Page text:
Initial Gateway elements beginning systems integration while NASA works on a launch date

by Philip Sloss

The two elements that will make up the initial Gateway capability for NASA’s Artemis campaign are getting ready for systems installations this year and next year, as the space agency reviews progress to set a new launch date. The Power and Propulsion Element (PPE) and Habitation and Logistics Module (HALO) are being constructed on different continents for eventual launch together as the Gateway’s co-manifested vehicle (CMV).

NASA announced that the previously scheduled launch of the CMV in September 2025 would be delayed; a new estimate is still being worked, but the conservative baseline commitment to Congress estimated it might be as late as December 2027. Meanwhile, Maxar is ready to begin PPE hardware installations, and HALO is now expected to arrive at Northrop Grumman’s Gilbert, Arizona, facilities by the end of the year.

Initial elements completing structural assembly, beginning systems integration

The Gateway will be a lunar space station that serves as a staging point for Artemis crews on the way to the surface of the Moon. Orion crews will rendezvous and dock with Gateway in its special Near Rectilinear Halo Orbit (NRHO) before they transfer to a SpaceX or Blue Origin lunar landing spacecraft already at Gateway to head to the south pole of the Moon.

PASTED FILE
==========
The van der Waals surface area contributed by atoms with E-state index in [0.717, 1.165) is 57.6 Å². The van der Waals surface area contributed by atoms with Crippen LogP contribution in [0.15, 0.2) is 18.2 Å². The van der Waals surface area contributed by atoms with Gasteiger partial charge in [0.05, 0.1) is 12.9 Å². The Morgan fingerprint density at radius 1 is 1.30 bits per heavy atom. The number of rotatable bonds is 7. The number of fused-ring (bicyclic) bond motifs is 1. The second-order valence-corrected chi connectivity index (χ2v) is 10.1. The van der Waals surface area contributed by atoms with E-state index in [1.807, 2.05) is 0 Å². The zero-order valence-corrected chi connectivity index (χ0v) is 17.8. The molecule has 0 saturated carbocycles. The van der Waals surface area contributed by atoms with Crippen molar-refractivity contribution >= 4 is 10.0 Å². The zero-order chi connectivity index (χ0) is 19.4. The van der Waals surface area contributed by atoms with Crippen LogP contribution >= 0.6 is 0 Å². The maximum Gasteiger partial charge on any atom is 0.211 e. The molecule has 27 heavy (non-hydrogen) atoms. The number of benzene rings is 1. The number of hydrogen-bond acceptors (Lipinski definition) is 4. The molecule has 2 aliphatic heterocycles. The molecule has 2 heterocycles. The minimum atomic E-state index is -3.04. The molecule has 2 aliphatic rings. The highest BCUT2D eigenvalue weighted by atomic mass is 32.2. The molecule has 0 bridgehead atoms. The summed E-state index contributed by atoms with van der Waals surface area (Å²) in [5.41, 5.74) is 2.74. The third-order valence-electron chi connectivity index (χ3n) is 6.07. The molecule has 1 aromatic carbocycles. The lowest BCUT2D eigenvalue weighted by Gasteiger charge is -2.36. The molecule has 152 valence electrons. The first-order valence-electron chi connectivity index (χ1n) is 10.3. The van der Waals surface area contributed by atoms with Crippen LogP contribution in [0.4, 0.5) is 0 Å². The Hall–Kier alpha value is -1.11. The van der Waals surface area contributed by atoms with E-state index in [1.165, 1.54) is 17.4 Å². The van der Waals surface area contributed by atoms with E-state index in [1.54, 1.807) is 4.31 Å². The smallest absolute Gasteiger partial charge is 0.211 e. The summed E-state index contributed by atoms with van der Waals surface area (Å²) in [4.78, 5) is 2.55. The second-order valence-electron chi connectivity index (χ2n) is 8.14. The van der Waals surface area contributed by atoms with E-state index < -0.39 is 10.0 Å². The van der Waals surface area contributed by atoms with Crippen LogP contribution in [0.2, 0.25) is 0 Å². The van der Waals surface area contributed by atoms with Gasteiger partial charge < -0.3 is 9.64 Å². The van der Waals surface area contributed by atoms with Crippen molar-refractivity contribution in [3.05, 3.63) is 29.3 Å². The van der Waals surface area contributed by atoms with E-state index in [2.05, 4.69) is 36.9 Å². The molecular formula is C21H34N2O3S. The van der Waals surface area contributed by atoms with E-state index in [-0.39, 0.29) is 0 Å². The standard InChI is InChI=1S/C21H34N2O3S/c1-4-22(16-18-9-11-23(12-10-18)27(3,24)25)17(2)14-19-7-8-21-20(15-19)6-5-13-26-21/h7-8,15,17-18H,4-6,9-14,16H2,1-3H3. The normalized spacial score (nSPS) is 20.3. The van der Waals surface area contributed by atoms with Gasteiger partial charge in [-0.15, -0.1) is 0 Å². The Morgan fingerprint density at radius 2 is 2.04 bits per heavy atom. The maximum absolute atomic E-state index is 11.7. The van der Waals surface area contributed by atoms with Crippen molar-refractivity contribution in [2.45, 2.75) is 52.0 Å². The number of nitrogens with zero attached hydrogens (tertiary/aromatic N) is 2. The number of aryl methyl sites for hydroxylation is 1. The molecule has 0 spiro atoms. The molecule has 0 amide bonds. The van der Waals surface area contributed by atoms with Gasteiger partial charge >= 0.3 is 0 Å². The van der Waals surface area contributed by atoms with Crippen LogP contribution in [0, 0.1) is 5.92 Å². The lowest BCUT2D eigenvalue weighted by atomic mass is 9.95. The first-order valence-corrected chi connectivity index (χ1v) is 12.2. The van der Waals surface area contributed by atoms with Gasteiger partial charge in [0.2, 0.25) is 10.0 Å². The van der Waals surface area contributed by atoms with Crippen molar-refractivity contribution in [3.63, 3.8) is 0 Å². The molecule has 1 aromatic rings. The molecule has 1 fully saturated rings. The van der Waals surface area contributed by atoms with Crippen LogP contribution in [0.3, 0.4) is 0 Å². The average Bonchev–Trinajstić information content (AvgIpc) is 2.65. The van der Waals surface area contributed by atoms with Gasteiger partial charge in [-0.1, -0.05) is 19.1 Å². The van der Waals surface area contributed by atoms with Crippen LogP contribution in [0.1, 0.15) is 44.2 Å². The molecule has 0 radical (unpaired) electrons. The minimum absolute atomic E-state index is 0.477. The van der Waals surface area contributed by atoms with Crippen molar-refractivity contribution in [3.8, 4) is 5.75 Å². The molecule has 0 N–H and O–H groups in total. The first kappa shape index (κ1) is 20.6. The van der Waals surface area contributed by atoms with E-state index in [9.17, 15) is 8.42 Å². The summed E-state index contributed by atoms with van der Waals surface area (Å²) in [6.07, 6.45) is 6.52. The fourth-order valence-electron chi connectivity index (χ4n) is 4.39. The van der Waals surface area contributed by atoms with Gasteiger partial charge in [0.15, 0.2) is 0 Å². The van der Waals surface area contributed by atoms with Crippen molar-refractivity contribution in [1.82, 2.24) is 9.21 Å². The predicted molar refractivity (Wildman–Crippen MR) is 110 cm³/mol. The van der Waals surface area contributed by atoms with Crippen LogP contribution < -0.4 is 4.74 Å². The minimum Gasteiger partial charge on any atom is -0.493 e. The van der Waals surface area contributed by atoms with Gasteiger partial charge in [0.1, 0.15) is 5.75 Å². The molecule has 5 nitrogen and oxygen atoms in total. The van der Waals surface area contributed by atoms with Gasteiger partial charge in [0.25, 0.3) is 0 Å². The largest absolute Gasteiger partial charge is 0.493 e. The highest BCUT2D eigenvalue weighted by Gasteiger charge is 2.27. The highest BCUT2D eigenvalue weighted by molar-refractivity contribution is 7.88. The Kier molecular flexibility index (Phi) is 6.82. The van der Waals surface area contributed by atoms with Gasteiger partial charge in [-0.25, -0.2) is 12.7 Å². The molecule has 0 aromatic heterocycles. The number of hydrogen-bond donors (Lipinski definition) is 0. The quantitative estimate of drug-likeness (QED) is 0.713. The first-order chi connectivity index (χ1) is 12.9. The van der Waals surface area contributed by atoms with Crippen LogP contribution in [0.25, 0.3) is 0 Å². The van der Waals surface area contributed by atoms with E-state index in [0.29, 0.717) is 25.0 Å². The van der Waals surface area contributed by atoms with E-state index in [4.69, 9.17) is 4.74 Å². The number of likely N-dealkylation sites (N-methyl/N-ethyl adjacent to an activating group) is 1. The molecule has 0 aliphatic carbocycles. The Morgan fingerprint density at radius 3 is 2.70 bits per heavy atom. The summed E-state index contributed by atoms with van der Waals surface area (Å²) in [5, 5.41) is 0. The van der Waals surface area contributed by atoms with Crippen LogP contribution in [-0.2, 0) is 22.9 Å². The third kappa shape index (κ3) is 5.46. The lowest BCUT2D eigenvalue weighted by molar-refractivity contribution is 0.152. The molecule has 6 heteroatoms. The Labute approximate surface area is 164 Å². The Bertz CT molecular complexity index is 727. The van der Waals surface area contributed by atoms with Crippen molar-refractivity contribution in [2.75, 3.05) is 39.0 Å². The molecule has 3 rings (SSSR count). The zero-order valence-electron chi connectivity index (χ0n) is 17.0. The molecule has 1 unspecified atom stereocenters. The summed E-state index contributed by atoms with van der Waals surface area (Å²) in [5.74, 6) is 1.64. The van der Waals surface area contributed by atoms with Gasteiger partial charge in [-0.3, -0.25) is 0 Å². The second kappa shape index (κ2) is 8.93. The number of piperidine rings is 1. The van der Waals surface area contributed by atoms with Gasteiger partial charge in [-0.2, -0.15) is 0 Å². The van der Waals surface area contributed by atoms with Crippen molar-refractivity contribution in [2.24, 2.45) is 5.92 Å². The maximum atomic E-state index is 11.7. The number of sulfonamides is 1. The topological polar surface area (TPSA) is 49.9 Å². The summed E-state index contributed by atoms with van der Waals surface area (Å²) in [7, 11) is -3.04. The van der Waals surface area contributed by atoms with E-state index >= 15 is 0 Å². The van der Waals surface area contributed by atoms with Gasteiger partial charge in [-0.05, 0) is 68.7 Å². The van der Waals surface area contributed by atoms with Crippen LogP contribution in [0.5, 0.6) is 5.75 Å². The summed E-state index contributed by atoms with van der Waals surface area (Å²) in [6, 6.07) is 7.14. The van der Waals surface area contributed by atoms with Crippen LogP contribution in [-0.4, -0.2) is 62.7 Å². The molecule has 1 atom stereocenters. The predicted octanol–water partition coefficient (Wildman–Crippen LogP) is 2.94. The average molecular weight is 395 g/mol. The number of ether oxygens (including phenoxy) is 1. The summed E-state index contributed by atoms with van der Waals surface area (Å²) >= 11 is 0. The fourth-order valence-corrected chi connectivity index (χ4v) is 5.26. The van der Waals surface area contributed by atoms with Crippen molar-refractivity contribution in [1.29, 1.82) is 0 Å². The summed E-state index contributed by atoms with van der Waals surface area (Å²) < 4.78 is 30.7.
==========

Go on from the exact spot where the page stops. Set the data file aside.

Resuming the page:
The space station will be utilized differently than the International Space Station (ISS) in low-Earth orbit. The ISS has been permanently crewed since the beginning of the century, but Gateway is only meant to be crew-tended and will operate uncrewed for much of its in-space life.

The PPE and HALO elements will launch together on a Falcon Heavy rocket to begin Gateway operations, but the big question for several years is when that launch will be.

An update recently provided by NASA notes the PPE element structure was ready for installation of propulsion system components. Two pairs of propellant tanks were delivered to prime contractor Maxar and are in final preparations for installation. Installation of a pair of bi-propellant tanks and a pair of Xenon composite overwrapped pressure vessels (COPV) was forecast to begin this month.

The Xenon tanks will supply the PPE’s solar electric propulsion (SEP) systems. The development of high-power SEP thrusters has been a pacing item for PPE.

The Advanced Electric Propulsion System (AEPS) thrusters developed by Aerojet Rocketdyne are now going through environmental qualification testing. NASA said that vibration testing is complete and will be followed by qualification shock and thermal vacuum testing. The thruster environmental qualification test campaign is now forecast to be completed by the end of the year.

A graphic of all the planned Gateway elements. (Credit: NASA)

Plans are for the first of three flight thrusters to be delivered to Maxar early next year for subsequent installation on the spacecraft.

Three AEPS thrusters and four Busek BHT-6000 thrusters will provide the solar electric propulsion for PPE. NASA says that the qualification test campaign for those thrusters is underway and the four flight units are expected to be delivered to Maxar early next year.

The space agency says that PPE’s standalone critical design review (CDR) was held in March.

The other element of the co-manifested vehicle is the HALO module. Originally designed to be a standalone spacecraft that would be launched to intercept the Moon and would then rendezvous and dock with PPE in the Gateway orbit, NASA decided in early 2020 to essentially dock the vehicles on the ground first and launch them together.